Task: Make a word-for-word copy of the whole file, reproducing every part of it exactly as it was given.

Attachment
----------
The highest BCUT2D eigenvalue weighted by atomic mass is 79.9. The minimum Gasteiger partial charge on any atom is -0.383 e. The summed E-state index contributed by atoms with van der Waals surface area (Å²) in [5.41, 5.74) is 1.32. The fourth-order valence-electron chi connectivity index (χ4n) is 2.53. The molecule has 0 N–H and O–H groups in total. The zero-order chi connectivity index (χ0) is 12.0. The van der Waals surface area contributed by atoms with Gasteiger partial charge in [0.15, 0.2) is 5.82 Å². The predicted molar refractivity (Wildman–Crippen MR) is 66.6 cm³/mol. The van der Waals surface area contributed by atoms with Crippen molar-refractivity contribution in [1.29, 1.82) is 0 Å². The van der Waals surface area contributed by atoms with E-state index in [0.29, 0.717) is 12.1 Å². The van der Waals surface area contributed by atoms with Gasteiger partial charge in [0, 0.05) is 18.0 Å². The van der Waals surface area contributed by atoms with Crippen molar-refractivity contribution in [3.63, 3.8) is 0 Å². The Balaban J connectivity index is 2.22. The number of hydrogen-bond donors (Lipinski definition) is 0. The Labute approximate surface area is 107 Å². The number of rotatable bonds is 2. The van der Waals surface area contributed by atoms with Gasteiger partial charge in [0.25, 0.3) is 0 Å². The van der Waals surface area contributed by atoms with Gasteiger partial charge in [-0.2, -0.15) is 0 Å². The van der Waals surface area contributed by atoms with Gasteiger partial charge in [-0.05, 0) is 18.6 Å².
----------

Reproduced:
The highest BCUT2D eigenvalue weighted by atomic mass is 79.9. The minimum Gasteiger partial charge on any atom is -0.383 e. The summed E-state index contributed by atoms with van der Waals surface area (Å²) in [5.41, 5.74) is 1.32. The fourth-order valence-electron chi connectivity index (χ4n) is 2.53. The molecule has 0 N–H and O–H groups in total. The zero-order chi connectivity index (χ0) is 12.0. The van der Waals surface area contributed by atoms with Gasteiger partial charge in [0.15, 0.2) is 5.82 Å². The predicted molar refractivity (Wildman–Crippen MR) is 66.6 cm³/mol. The van der Waals surface area contributed by atoms with Crippen molar-refractivity contribution in [1.29, 1.82) is 0 Å². The van der Waals surface area contributed by atoms with E-state index in [0.29, 0.717) is 12.1 Å². The van der Waals surface area contributed by atoms with Gasteiger partial charge in [0, 0.05) is 18.0 Å². The van der Waals surface area contributed by atoms with Crippen molar-refractivity contribution in [3.63, 3.8) is 0 Å². The Balaban J connectivity index is 2.22. The number of hydrogen-bond donors (Lipinski definition) is 0. The Labute approximate surface area is 107 Å². The number of rotatable bonds is 2. The van der Waals surface area contributed by atoms with Gasteiger partial charge in [0.25, 0.3) is 0 Å². The van der Waals surface area contributed by atoms with Gasteiger partial charge in [-0.2, -0.15) is 0 Å². The van der Waals surface area contributed by atoms with Gasteiger partial charge in [-0.05, 0) is 18.6 Å².